The previous PDP-11 Live CD that I made is great, but it only works with IDE CD-ROM drives, so you cannot use it if you have a SATA or USB CD-ROM. Which is a shame. So I wanted to make a version that doesn't rely on having CD-ROM drivers for DOS, since it's unlikely that I'd be able to support all of the different types of drive. I have tried to get my external USB CD-ROM drive to work under DR-DOS and found that I couldn't make it go.
So, for a few days I have been struggling to create an "El Torito" hard disk image, so that I could make a CD bootable version of a hard disk. I haven't gotten it to work yet. I even tried this (twice actually) by taking the HxD hex editor to an ISO file. I've given up for the time being, but I'll probably come back to it.
However, I can get floppy disk "El Torito" images to work perfectly, including the 2.88 Mb variety. That's how I got the previous Live CD to start (but I was only using a 1.44 Mb image that time). So with a bit of lateral thinking I realised that my PDP-11 disk compresses quite well. So I went off an got an UNZIP program for DOS, from here ... or to be specific, I downloaded unz600x3.exe from: ftp://ftp.info-zip.org/pub/infozip/msdos/.
This means that I can fit DR-DOS into a 2.88 Mb floppy image along with a compressed copy of the PDP-11 emulator and disk. Since everything is inside the 2.88 Mb image, we don't need to load CD-ROM drivers in DOS. It means that this bootable ISO will work with SATA and USB CD-ROM drives, it doesn't need the drivers since it's all done by the BIOS and the magic of El Torito. Cool.
This was quite hard to find, so here is a zip file containing some documentation for Basic-11.
[NOTE: I have since made a better version here.]
This ISO image of a bootable CD is the combination of two different threads I have been working on: how to make bootable CDs and how to set up RT-11 with Basic in SIMH, the PDP-11 emulator. This CD only works if you have an IDE CD-DROM drive though.
So I took the bootable CD image that I had already made and added SIMH for MS-DOS. Then I added my RT-11 / Basic-11 disk image. I set SIMH to start up automatically from a 16Mb RAM disk. It all seems to work. It is pretty fast in comparison to a real PDP-11! Because it is running from a DOS RAM disk, you get read/write access under RT-11 (until you switch the power off). But it does mean that you can't mess it up since you get a clean install each time you boot the CD. Oh, and if you're looking for a manual on Basic-11 I've posted some stuff here.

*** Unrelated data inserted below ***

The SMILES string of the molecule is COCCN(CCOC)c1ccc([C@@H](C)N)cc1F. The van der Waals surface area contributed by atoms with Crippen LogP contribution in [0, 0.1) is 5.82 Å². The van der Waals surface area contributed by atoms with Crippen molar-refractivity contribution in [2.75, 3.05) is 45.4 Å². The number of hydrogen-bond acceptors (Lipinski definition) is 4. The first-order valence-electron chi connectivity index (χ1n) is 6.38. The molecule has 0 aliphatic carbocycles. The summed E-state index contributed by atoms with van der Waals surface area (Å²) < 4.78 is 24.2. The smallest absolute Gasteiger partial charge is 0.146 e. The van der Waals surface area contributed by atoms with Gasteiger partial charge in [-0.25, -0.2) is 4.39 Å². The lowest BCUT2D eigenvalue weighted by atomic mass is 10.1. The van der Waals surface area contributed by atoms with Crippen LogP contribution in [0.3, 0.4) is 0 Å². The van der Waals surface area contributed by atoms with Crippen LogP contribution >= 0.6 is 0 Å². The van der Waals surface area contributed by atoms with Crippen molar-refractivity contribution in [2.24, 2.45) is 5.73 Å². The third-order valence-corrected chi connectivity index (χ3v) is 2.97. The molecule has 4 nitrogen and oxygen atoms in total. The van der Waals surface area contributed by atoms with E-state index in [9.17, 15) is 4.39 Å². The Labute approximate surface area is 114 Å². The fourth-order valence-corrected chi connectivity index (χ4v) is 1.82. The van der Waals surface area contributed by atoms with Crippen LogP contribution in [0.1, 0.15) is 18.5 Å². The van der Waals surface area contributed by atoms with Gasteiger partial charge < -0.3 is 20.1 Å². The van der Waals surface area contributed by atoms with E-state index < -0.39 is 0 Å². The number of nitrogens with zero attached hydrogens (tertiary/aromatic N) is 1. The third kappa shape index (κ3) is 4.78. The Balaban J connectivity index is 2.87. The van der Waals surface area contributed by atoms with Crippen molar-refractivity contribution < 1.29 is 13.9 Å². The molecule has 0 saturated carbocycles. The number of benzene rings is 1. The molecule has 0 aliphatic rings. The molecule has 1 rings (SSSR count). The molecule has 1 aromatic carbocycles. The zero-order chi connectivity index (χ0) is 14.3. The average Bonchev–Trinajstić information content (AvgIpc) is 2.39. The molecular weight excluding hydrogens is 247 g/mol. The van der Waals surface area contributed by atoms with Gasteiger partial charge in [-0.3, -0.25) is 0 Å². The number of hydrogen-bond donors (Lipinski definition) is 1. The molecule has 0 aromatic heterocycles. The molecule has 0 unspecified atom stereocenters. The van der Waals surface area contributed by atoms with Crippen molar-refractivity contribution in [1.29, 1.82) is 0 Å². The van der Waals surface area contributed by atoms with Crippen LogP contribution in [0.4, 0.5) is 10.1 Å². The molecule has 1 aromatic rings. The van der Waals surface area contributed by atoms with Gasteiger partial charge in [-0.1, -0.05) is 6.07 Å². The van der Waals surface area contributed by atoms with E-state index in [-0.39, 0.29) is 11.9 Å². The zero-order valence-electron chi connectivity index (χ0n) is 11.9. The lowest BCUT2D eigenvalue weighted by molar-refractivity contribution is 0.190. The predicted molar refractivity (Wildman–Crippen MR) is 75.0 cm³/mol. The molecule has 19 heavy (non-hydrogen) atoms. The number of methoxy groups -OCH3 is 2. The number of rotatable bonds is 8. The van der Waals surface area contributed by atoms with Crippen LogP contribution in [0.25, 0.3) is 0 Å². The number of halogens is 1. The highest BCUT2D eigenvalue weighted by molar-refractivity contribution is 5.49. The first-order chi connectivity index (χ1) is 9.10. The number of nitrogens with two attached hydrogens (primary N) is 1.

So... if you'd like to have a play with an ancient operating system, give it a try. Burn the ISO to a CD or boot it directly in Virtual PC or VirtualBox. I've tried it with as little as 32Mb RAM, and it works fine. When I get time, perhaps I'll do an ancient Unix Live CD as well.
This post continues with my SIMH RT-11 tutorial... To add Basic-11 into the mix I've been using this image of the "Languages Master" RX50 floppy disk.
Download that disk image to the folder where you've saved pdp11.exe. Next, we're going to add that floppy to SIMH. We can do that by editing the ini file. Just before the line that reads "boot rl0", we need to add this line:
attach rl1 languages.dsk
This will mean that in RT-11 the Languages Master disk will appear as "DK1:", whereas the boot disk is "DK0:", the RT-11 install disk. Test it out by running pdp11.exe and typing DIR DK1: (and pressing enter) at the command prompt. You should see the directory listing of the languages master disk.
Before we try and install Basic, we need to make sure that we're using the RT-11 extended monitor, so type in these commands into RT-11:
copy/boot dk0:rt11xm.sys dk0:
This should restart RT-11 in the extended monitor (RT-11XM). When this disk is booted in future it will remember this setting. Now we can actually install Basic, enter these commands:
copy dk1:b*.* dk0:
copy dk1:*.bas dk0:
...you should see the files being copied to your boot disk. Now we're ready to try Basic-11. Try this command:
You should see this:
OPTIONAL FUNCTIONS (ALL, NONE, OR INDIVIDUAL)?
I normally respond by typing ALL (in capitals), in which case Basic responds with "READY". We have Basic!
We can now type in Basic programs, try this one:
10 FOR I=0 TO 12.6 STEP .2
20 PRINT TAB(30+COS(I)*30);"HELLO WORLD"
30 FOR S=0 TO 1000 \ NEXT S
40 NEXT I
50 GOTO 10
Press <CTRL>+C quickly twice to stop the program when you've got bored.
To leave Basic-11 the easy way, just type BYE at the READY prompt.
[EDIT: if you're looking for some information on Basic-11, I've posted some documents here.]
[ANOTHER EDIT: the PDP11.co.uk website, where I originally got the image of the languages disk from seems to have been shut down. I have changed the link above to a cached version from the wayback machine. And if you want to see the complete software page from PDP11.co.uk then you can still see it here.]
I have now managed to get a boot disk with RT-11 and BASIC-11 on it (thanks Mark for making *another* boot disk on your PC). So now I can boot my PDP and write programs on it. Progress indeed. Here is something I captured running on my actual PDP-11/53:
...as you can also see, I have also been busy experimenting with the best colours for my terminal emulator. Today I am mostly programming with grey text on a blue background. Getting this to work involved taking two 400k RX50 disk images and creating a single 1.2Mb RX33 image. So I effectively merged the contents of the RT-11XM boot disk and the "Languages Master" disk into a single boot disk. Works a treat. This seems to boot much faster now, so I suppose the RX33 drive is much faster at reading 1.2Mb 5.25" floppy disks.